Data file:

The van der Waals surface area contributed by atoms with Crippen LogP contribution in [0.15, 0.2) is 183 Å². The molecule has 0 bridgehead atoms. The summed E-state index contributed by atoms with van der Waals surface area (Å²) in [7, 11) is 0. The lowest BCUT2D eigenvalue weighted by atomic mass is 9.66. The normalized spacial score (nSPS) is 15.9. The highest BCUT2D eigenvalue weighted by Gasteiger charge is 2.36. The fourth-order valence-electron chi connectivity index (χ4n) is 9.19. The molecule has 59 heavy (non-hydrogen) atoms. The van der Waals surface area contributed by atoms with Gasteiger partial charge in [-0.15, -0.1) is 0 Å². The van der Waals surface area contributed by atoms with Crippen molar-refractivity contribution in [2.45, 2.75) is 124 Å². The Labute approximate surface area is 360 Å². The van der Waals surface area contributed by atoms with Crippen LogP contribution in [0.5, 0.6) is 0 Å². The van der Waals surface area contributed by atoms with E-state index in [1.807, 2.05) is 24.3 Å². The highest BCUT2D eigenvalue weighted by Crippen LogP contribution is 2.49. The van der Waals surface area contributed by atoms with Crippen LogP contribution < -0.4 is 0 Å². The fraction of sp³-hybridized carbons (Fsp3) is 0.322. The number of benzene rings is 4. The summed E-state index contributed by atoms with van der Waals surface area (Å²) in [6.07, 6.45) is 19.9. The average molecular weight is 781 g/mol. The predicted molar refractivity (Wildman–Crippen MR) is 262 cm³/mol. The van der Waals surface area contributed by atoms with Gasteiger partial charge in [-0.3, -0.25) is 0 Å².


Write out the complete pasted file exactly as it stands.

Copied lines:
The van der Waals surface area contributed by atoms with Crippen LogP contribution in [0.15, 0.2) is 183 Å². The molecule has 0 bridgehead atoms. The summed E-state index contributed by atoms with van der Waals surface area (Å²) in [7, 11) is 0. The lowest BCUT2D eigenvalue weighted by atomic mass is 9.66. The normalized spacial score (nSPS) is 15.9. The highest BCUT2D eigenvalue weighted by Gasteiger charge is 2.36. The fourth-order valence-electron chi connectivity index (χ4n) is 9.19. The molecule has 59 heavy (non-hydrogen) atoms. The van der Waals surface area contributed by atoms with Gasteiger partial charge in [-0.15, -0.1) is 0 Å². The van der Waals surface area contributed by atoms with Crippen molar-refractivity contribution in [2.45, 2.75) is 124 Å². The Labute approximate surface area is 360 Å². The van der Waals surface area contributed by atoms with Crippen LogP contribution in [0.5, 0.6) is 0 Å². The van der Waals surface area contributed by atoms with E-state index in [1.807, 2.05) is 24.3 Å². The highest BCUT2D eigenvalue weighted by Crippen LogP contribution is 2.49. The van der Waals surface area contributed by atoms with Crippen LogP contribution < -0.4 is 0 Å². The fraction of sp³-hybridized carbons (Fsp3) is 0.322. The number of benzene rings is 4. The summed E-state index contributed by atoms with van der Waals surface area (Å²) in [6.07, 6.45) is 19.9. The average molecular weight is 781 g/mol. The predicted molar refractivity (Wildman–Crippen MR) is 262 cm³/mol. The van der Waals surface area contributed by atoms with Gasteiger partial charge in [-0.3, -0.25) is 0 Å².